The quality of food in primary and special schools is improving - even when burgers and sausages are served - but more work is needed to encourage pupils to make wise choices, according to the first HMIE progress report on the Hungry for Success policy.
Claire Alison and Laura Nicol, the two specialist nutrition associate assessors seconded to HMIE to monitor the healthy eating programme, said that good progress overall has been made in implementing the recommendations to improve school meals.
Both trained nutritionists, they found a number of examples of good practice, but not a single primary or special school "ticked every single box" in making Hungry for Success a whole-school initiative. The target date for implementation in secondary schools is December next year and this sector has not yet been reviewed.
Most authorities have been concentrating on bringing in the new Scottish Nutrient Standards for School Lunches, although some are still struggling to meet the two toughest targets - on sodium and salt levels in food and providing sufficient iron content.
Salt levels are gradually being reduced, however, in part because manufacturers are changing their practices. School canteens are now better at incorporating "hidden" iron sources in meals, such as making spaghetti bolognese with a variety of pureed vegetables and including more pureed vegetables in soup.
The quality of ingredients used in burgers, pizzas and breaded items is also improving and schools that serve them do so as part of a balanced weekly menu.
"These menus are balanced over the week but schools also have to keep them child-friendly so that children recognise them," Ms Alison said. "We are trying to encourage authorities to keep foods that children recognise, such as mince and potatoes, but to make them with less salt and better meat."
The nutrition assessors call for further work to persuade children to eat school meals and to make healthy choices and more work on partnerships with parents. Scotland already leads the UK in improving the quality of school food, and the "Jamie Oliver effect" has heightened interest and awareness among parents.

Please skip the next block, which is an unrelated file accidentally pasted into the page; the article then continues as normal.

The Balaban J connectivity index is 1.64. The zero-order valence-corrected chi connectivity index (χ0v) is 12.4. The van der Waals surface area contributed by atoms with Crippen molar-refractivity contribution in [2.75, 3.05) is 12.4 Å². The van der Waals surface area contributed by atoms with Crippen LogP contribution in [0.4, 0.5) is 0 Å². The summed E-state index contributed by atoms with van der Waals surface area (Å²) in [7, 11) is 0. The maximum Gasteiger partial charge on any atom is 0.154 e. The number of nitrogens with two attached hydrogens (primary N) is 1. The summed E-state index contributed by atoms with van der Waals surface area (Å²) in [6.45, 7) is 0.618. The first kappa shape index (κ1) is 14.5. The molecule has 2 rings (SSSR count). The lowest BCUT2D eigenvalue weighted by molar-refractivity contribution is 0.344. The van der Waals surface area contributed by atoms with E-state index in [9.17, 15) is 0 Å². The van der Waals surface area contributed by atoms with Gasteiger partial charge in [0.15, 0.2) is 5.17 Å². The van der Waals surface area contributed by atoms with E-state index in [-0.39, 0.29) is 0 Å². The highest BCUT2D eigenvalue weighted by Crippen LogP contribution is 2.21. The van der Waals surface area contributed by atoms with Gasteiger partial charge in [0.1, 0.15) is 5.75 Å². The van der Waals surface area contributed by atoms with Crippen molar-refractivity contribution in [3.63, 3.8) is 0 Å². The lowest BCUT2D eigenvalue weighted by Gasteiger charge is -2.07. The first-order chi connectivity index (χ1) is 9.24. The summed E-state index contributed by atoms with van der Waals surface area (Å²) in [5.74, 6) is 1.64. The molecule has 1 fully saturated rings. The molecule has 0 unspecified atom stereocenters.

Their remit did not cover the issue of making all school meals free, but the report does call for more work on making the existing entitlement to free meals more anonymous. A few schools asked parents to send payment for meals directly to the school. Other methods included handling no money in the dining room, which also assisted in reducing queues.
In most schools, there were systems which contributed to reducing potential stigma but did not necessarily remove it, such as enabling pupils to pay for meals before school started or at the school office, rather than in their classrooms.
However, in some schools children on free school meals were the only ones who were given tickets. This was "clearly not good practice". Ms Alison, a senior health promotion officer from Fife Health Promotion Department, and Ms Nicol, senior development worker in children's health initiatives with Edinburgh Community Food Initiative, warn: "Pupils were still asked to identify themselves in class if they were having a free school meal or to stand in a separate queue."
The report, drawn from inspections of 33 primary and six special schools in 27 authorities, also raises issues over taking meals to schools rather than cooking them on the premises. "These included concerns about the temperature of food and the quality of some items. Where good relationships existed between the headteacher and the catering service, such issues were less problematic."
The quantity of food was appropriate in most cases, although in a few cases it was not. Where pupils were still hungry after their meal, this was due mainly to not selecting their full entitlement, the assessors reported.
"Additional items such as home baking, crisps and drinks were available to be purchased in a few schools. This had led to some pupils not choosing fruit or vegetables with their meal, knowing that they could purchase these less healthy snack items. Schools should ensure that all staff are working together to promote healthy choices."
Pupil involvement was seen as crucial in discussion of what to sell in tuck shops or how the dining room should be decorated.
The report found a few examples of pupils' enjoyment of mealtimes being reduced, for example by schools expecting them to eat in silence and to sit in assigned seats.
It adds: "In several schools, staff chose to eat with pupils in the dining room. However, this occasionally caused problems where staff were seen to be given special treatment, for example being allowed to use (items) such as salt or sauce that pupils were discouraged from using."